GRAS, plant- and animal-derived compounds as alternatives to conventional fungicides for the control of postharvest diseases of fresh horticultural produce
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Cita bibliográficaPalou, L., Ali, A., Fallik, E., & Romanazzi, G. (2016). GRAS, plant-and animal-derived compounds as alternatives to conventional fungicides for the control of postharvest diseases of fresh horticultural produce. Postharvest Biology and Technology, 122, 41-52.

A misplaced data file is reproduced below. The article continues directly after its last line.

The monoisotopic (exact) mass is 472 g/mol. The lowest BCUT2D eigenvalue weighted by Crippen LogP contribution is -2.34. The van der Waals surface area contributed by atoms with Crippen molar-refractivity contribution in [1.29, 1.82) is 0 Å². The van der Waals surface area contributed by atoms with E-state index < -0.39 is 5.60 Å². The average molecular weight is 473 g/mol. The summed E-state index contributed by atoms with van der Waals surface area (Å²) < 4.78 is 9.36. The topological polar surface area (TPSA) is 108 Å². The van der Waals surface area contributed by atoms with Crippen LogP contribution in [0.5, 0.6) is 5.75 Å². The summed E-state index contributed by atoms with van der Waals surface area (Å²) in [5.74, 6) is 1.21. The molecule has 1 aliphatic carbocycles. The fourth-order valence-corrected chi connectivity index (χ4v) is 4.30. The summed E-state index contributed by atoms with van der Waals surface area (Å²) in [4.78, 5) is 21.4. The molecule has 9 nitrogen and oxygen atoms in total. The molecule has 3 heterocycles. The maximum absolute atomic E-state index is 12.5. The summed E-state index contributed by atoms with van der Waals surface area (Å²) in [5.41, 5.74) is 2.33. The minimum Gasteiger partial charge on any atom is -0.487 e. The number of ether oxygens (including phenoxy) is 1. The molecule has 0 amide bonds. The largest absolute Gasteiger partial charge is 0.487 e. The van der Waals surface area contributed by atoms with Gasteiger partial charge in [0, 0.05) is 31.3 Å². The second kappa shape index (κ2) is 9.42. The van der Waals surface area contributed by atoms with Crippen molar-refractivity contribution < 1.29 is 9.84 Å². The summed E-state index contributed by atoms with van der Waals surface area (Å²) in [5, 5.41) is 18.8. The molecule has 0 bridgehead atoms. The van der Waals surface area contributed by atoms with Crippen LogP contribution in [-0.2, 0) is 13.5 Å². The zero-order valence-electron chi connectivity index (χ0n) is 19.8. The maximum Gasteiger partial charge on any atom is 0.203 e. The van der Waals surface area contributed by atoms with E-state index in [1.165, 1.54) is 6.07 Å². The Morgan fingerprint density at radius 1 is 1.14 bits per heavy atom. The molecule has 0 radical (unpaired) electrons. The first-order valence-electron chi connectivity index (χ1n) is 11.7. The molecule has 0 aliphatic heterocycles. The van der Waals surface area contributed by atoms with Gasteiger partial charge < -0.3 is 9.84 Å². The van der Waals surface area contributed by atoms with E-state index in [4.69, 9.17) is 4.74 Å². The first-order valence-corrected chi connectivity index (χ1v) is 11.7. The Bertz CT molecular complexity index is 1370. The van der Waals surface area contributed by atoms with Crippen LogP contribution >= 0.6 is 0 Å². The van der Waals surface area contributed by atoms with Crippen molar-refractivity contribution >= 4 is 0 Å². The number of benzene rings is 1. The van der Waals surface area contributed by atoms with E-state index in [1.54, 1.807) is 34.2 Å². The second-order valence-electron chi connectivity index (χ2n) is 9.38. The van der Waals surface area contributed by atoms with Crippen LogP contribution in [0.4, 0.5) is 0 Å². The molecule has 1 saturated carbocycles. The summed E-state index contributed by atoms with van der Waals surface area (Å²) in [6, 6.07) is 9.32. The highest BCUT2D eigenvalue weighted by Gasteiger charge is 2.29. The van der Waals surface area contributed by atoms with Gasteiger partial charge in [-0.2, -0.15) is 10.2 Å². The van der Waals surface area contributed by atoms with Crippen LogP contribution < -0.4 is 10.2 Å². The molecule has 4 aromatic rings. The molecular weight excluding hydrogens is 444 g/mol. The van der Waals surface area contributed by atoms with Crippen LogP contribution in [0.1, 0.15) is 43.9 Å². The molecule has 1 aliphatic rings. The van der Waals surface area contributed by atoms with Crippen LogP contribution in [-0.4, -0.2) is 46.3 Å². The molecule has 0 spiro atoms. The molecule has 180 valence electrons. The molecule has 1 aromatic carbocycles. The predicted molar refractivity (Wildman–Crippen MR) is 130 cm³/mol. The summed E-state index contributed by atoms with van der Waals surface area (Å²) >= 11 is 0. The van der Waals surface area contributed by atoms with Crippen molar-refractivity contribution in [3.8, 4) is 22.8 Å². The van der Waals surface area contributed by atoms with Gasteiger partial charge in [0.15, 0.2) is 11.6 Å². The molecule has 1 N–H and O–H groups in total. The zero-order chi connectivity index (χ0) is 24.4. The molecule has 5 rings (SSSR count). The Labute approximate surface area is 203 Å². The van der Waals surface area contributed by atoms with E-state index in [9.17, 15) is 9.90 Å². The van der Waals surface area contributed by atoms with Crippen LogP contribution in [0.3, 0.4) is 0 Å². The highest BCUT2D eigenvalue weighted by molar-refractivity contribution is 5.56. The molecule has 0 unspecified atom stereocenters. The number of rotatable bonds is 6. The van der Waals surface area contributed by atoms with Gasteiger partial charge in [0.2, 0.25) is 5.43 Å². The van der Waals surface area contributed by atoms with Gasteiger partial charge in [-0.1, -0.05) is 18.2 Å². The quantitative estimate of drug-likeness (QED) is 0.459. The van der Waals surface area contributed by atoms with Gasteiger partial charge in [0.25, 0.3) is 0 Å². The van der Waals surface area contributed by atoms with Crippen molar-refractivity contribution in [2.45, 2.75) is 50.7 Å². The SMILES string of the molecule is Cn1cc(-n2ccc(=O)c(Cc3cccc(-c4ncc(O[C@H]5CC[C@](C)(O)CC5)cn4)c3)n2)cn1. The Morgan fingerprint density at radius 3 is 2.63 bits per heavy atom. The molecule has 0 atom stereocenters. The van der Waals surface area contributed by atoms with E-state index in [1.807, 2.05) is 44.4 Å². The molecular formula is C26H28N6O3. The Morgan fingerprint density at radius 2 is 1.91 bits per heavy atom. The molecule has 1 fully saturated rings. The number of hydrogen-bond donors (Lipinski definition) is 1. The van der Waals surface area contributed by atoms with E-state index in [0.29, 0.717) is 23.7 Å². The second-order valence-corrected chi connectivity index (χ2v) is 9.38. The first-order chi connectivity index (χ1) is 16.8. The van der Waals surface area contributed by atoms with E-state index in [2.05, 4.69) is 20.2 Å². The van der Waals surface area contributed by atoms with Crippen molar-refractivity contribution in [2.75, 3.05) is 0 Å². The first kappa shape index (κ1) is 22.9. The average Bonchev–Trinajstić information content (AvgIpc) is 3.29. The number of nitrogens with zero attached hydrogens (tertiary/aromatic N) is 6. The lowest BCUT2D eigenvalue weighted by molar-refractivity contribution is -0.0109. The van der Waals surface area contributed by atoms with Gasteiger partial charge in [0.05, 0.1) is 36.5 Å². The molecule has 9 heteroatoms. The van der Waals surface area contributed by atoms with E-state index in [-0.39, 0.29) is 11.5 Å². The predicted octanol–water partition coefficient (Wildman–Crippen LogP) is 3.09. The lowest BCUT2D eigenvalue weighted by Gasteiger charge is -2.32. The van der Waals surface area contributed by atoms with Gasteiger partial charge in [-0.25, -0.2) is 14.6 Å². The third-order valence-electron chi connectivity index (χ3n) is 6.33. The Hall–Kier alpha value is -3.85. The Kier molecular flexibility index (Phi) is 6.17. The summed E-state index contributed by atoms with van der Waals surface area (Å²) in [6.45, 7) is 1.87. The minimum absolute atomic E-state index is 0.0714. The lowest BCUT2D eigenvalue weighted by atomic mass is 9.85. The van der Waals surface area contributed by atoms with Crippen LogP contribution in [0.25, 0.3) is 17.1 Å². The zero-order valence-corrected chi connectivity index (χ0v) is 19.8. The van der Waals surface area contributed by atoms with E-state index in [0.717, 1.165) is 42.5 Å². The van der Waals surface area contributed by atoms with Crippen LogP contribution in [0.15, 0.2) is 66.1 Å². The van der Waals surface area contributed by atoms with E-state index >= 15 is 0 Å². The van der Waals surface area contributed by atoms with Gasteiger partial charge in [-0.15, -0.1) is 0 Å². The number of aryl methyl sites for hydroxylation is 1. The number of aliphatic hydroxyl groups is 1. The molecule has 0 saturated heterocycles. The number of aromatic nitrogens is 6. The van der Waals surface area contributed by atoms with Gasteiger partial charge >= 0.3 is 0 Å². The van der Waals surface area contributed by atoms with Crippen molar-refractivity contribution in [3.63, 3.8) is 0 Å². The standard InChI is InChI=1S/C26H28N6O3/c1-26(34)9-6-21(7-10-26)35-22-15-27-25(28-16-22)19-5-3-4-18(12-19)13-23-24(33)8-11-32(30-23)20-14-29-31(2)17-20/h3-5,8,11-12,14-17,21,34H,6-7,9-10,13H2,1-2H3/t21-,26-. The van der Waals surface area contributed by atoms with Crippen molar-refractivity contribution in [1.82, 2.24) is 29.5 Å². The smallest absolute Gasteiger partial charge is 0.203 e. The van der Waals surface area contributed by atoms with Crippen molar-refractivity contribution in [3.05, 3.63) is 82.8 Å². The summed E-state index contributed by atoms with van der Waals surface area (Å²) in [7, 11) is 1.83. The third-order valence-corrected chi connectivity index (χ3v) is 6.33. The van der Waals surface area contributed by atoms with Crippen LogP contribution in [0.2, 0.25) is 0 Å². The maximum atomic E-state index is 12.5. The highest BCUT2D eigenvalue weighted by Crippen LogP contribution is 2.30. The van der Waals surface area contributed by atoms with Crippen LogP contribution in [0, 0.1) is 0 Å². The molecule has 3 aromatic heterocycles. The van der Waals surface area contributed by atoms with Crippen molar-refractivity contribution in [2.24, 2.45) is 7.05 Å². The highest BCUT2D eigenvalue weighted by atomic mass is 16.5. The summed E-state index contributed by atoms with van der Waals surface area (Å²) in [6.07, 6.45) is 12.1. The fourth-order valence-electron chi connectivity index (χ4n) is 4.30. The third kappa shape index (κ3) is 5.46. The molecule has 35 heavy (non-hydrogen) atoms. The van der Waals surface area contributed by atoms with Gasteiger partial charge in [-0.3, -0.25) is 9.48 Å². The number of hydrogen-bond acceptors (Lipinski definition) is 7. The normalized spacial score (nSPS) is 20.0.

Postharvest decay caused by fungal pathogens is one of the most important factors causing economic losses for the worldwide industry of fresh horticultural produce. Despite the positive results of the use of conventional chemical fungicides, alternatives for decay control are needed because of increasing concerns related to their widespread and continued use. Low-toxicity chemical alternatives evaluated for control of postharvest diseases of temperate, subtropical and tropical fruit, and fruit-like vegetables are reviewed. These compounds should have acceptable antifungal activity with known and very low toxicological effects on mammals and minimal impact on the environment. In addition, they should be exempt from residue tolerances on agricultural commodities. Authorities confirm these characteristics by approving them as food additives or preservatives or as generally regarded as safe (GRAS) substances. Among these, the most important are inorganic or organic salts, e.g. carbonates, sorbates, benzoates, paraben salts, etc., and composite edible coatings formulated with antifungal ingredients. Hydrocolloids (polysaccharides such as cellulose derivatives, alginates, pectins, or gums, and various plant proteins) and food-grade lipids are the main components of the matrix of composite coatings. Interesting antifungal ingredients for edible coatings include GRAS salts, essential oils, and antagonistic microorganisms. Low-toxicity chemicals of natural origin include plant extracts and essential oils, antifungal peptides and small proteins, and coatings based on chitosan or plant gels like those from Aloe spp. Efficacy and overall performance, advantages, disadvantages, limitations, and potential combinations of these alternatives in hurdle technologies for postharvest decay control are discussed